Tuesday, October 07, 2014
Bug (2006 film)
Directed by William Friedkin and written by Tracy Letts that is based on his 1996 play, Bug is the story of a woman who finds herself in a rural Oklahoma motel with a paranoid man whose obsession with conspiracy theories has him thinking that bugs and the government are out to get him. The film is a return to the horror genre that Friedkin was known for back in the 1970s as it also explores a world filled with terror in the most unlikeliest of places. Starring Ashley Judd, Michael Shannon, Lynn Collins, Brian F. O’Byrne, and Harry Connick Jr. Bug is a terrifying and chilling film from William Friedkin.
Set almost entirely in a motel room in the middle of nowhere in Oklahoma, the film revolves a bar waitress who meets a former war veteran who believes that bugs and the government are out to get him. In turn, the waitress starts to believe that everything this man says is real as forces try to interfere. It’s a film that plays into the world of paranoia as well as a woman dealing with loneliness as the well as the presence of her abusive ex-husband. The film’s screenplay by Tracy Letts maintains a sense of intimacy as it plays to the loneliness of bar waitress Agnes (Ashley Judd) who is still reeling from the disappearance of her child years ago where she parties with her friend R. C. (Lynn Collins) who invites this drifter named Peter (Michael Shannon).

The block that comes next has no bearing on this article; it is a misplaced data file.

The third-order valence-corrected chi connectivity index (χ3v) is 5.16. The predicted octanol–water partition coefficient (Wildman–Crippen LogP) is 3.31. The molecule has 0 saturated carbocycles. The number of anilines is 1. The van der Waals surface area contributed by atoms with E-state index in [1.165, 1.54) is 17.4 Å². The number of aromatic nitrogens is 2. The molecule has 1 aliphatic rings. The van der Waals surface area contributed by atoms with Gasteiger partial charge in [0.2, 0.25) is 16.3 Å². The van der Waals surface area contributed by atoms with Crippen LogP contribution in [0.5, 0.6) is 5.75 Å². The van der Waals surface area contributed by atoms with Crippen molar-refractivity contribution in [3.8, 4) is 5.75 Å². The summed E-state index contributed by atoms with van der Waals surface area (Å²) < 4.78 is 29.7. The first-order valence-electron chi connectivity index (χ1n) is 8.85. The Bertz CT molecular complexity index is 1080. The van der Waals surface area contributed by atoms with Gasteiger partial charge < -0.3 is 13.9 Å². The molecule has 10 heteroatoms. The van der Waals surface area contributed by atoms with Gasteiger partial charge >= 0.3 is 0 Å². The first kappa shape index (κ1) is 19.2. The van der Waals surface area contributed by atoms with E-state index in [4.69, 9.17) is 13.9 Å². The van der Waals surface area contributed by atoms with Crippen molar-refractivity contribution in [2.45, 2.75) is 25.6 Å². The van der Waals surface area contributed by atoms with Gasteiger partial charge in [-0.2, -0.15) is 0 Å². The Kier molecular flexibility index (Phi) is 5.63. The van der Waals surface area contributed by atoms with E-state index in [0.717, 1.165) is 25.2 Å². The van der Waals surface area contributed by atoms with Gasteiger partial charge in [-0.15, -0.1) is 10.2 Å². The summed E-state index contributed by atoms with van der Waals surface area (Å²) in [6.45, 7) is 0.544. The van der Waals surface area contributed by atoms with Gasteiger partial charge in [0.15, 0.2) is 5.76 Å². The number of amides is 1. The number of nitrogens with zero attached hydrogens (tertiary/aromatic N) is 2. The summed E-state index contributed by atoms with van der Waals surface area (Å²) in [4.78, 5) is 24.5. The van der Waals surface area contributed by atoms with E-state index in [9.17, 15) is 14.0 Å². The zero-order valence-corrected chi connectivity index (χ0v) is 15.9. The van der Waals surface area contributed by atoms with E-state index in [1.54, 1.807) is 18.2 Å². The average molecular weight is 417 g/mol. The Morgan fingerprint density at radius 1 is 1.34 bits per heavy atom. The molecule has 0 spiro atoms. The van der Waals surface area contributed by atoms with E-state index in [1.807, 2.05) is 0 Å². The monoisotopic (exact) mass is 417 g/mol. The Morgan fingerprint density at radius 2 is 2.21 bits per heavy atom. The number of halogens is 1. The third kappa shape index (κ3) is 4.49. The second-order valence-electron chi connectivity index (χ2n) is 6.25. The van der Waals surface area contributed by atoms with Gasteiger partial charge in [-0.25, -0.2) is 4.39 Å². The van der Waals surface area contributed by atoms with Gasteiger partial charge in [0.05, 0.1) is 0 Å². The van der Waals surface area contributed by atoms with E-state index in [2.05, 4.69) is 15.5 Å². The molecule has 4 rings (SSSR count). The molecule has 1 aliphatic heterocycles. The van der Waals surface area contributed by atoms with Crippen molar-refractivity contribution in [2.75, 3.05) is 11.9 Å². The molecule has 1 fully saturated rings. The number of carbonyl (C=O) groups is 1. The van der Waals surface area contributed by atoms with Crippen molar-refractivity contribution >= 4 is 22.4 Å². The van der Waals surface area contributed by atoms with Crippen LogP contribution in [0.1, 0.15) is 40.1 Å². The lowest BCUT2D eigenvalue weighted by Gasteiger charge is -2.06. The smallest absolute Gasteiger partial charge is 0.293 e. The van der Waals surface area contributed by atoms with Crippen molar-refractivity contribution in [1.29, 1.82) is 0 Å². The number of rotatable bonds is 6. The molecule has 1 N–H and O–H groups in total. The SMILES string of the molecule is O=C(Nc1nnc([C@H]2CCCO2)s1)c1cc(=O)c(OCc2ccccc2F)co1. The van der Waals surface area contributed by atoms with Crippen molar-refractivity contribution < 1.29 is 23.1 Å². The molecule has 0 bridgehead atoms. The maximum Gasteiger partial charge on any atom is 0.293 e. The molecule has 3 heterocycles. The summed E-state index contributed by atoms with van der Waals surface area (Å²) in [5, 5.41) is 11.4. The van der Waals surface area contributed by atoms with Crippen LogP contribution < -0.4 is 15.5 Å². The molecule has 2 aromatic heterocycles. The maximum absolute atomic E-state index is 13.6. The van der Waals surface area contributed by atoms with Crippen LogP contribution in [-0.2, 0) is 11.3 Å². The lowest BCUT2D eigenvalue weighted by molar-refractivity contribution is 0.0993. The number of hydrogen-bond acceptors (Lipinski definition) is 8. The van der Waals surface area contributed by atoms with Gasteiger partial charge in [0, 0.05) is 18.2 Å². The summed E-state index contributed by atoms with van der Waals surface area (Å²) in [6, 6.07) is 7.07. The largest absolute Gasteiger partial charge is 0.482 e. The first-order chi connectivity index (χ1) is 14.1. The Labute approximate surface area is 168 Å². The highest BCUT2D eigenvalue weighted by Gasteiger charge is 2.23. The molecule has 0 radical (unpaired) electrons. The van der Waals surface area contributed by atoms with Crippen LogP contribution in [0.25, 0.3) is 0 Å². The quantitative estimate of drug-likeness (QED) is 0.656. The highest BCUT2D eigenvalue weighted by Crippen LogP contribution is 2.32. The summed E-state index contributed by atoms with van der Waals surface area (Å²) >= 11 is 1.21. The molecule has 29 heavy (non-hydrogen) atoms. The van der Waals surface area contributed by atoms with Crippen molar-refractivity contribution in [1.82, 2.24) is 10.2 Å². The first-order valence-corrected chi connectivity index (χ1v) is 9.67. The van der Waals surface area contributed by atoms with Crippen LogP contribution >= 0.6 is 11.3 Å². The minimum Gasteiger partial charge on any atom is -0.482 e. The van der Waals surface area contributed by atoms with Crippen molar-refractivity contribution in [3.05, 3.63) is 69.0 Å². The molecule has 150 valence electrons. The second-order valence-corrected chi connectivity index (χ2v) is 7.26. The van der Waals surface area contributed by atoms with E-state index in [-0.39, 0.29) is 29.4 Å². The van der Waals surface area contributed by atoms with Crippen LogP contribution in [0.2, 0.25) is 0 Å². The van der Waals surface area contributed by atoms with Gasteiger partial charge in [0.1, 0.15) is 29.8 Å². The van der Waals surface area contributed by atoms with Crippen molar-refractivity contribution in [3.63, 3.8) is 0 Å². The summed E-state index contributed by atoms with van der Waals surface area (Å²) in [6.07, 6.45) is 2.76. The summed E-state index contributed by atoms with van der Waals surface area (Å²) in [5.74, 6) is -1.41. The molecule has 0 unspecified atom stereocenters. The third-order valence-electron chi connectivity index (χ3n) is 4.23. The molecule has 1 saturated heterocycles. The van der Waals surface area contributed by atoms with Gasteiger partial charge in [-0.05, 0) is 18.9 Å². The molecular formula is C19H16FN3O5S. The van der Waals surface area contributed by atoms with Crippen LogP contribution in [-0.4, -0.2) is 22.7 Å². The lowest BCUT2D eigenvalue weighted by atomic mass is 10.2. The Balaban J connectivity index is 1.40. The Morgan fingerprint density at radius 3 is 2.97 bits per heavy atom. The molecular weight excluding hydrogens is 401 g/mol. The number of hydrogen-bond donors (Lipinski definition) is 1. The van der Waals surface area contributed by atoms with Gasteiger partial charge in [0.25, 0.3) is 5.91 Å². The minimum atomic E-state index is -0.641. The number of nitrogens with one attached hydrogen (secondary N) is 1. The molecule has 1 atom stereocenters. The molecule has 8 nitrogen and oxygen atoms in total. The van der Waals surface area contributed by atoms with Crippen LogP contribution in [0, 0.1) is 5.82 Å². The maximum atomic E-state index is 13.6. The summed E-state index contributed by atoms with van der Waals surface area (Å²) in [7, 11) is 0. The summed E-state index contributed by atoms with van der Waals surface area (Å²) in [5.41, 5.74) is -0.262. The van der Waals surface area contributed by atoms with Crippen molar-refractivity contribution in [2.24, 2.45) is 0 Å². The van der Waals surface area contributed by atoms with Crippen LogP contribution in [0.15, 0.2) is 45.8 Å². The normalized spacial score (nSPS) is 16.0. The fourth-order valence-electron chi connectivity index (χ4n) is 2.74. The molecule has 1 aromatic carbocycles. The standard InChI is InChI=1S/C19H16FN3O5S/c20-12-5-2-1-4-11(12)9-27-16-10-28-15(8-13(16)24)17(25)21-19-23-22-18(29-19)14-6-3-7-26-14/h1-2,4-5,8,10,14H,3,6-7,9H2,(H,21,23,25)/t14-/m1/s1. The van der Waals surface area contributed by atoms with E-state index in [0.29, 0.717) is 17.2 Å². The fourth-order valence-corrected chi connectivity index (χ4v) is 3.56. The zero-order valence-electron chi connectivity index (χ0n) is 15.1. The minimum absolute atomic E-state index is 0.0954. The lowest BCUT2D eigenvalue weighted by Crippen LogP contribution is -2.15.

Peter is a man that just went AWOL from an experiment that has him believing that bugs are inside of him as he is this unlikely quiet fellow who intrigues Agnes. Yet, Peter’s belief that bugs are trying to kill him has Agnes bewildered until she starts to believe as it raises questions about if anything Peter is saying is true or is he delusional. Even as Agnes doesn’t trust anyone but Peter as she starts to have bruises and such where it plays into a sense of mystery in the film.
William Friedkin’s direction is very intimate but also stylish in the way he plays into the lonely life of a waitress who keeps being stalked by her ex-husband Jerry (Harry Connick Jr.) as she numbs herself with drugs and partying. Much of Friedkin’s direction features some tight-close-ups and medium shots with very few wide shots where it’s only used in a scene where a helicopter is flying above this motel in the middle of Oklahoma. While there’s some scenes shot outside of the motel room, most of the film takes place inside this motel room where it’s intimate but also very chilling in its cramped setting as it gets more troubling as the film progresses. Especially where Friedkin just keeps the setting tighter and more unsettling where there’s an uncertainty by what is really happening as there’s some moments that are very violent as well as shocking that proves that Friedkin still has that ability to create some high-octane scares. Overall, Friedkin creates a very scary and compelling film about paranoia.